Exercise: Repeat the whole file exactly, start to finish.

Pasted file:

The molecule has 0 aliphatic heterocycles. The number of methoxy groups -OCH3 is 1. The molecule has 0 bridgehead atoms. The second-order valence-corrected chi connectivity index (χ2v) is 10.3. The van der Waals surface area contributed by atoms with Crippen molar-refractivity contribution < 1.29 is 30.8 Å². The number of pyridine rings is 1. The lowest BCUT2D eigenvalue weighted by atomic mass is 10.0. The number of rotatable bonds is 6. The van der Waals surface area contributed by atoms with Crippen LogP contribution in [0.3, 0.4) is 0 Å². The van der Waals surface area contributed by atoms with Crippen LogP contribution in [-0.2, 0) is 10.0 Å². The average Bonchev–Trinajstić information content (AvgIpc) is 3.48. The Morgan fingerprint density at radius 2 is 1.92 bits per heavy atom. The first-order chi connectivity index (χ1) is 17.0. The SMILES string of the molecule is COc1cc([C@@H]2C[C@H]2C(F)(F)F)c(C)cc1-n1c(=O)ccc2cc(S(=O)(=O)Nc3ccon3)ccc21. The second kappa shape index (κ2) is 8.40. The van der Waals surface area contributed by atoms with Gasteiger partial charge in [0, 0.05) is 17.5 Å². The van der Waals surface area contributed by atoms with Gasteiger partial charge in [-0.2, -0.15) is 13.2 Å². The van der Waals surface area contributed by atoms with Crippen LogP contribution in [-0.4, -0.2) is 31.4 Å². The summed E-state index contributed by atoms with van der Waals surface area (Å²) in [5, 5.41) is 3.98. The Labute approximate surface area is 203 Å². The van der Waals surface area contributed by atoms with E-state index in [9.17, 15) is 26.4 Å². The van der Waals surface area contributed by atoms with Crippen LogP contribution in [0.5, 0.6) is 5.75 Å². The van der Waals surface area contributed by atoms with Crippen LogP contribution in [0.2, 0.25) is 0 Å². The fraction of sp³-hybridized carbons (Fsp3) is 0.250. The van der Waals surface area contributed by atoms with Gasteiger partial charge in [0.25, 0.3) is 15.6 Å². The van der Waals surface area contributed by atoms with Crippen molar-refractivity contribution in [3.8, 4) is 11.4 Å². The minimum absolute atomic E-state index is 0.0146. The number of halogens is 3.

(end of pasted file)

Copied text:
The molecule has 0 aliphatic heterocycles. The number of methoxy groups -OCH3 is 1. The molecule has 0 bridgehead atoms. The second-order valence-corrected chi connectivity index (χ2v) is 10.3. The van der Waals surface area contributed by atoms with Crippen molar-refractivity contribution < 1.29 is 30.8 Å². The number of pyridine rings is 1. The lowest BCUT2D eigenvalue weighted by atomic mass is 10.0. The number of rotatable bonds is 6. The van der Waals surface area contributed by atoms with Crippen LogP contribution in [0.3, 0.4) is 0 Å². The van der Waals surface area contributed by atoms with Crippen LogP contribution in [-0.2, 0) is 10.0 Å². The average Bonchev–Trinajstić information content (AvgIpc) is 3.48. The Morgan fingerprint density at radius 2 is 1.92 bits per heavy atom. The first-order chi connectivity index (χ1) is 17.0. The SMILES string of the molecule is COc1cc([C@@H]2C[C@H]2C(F)(F)F)c(C)cc1-n1c(=O)ccc2cc(S(=O)(=O)Nc3ccon3)ccc21. The second kappa shape index (κ2) is 8.40. The van der Waals surface area contributed by atoms with Gasteiger partial charge in [0, 0.05) is 17.5 Å². The van der Waals surface area contributed by atoms with Gasteiger partial charge in [-0.2, -0.15) is 13.2 Å². The van der Waals surface area contributed by atoms with Crippen LogP contribution in [-0.4, -0.2) is 31.4 Å². The summed E-state index contributed by atoms with van der Waals surface area (Å²) in [5, 5.41) is 3.98. The Labute approximate surface area is 203 Å². The van der Waals surface area contributed by atoms with E-state index in [9.17, 15) is 26.4 Å². The van der Waals surface area contributed by atoms with Crippen LogP contribution in [0.5, 0.6) is 5.75 Å². The van der Waals surface area contributed by atoms with Crippen LogP contribution in [0.2, 0.25) is 0 Å². The fraction of sp³-hybridized carbons (Fsp3) is 0.250. The van der Waals surface area contributed by atoms with Gasteiger partial charge in [0.25, 0.3) is 15.6 Å². The van der Waals surface area contributed by atoms with Crippen molar-refractivity contribution in [3.8, 4) is 11.4 Å². The minimum absolute atomic E-state index is 0.0146. The number of halogens is 3.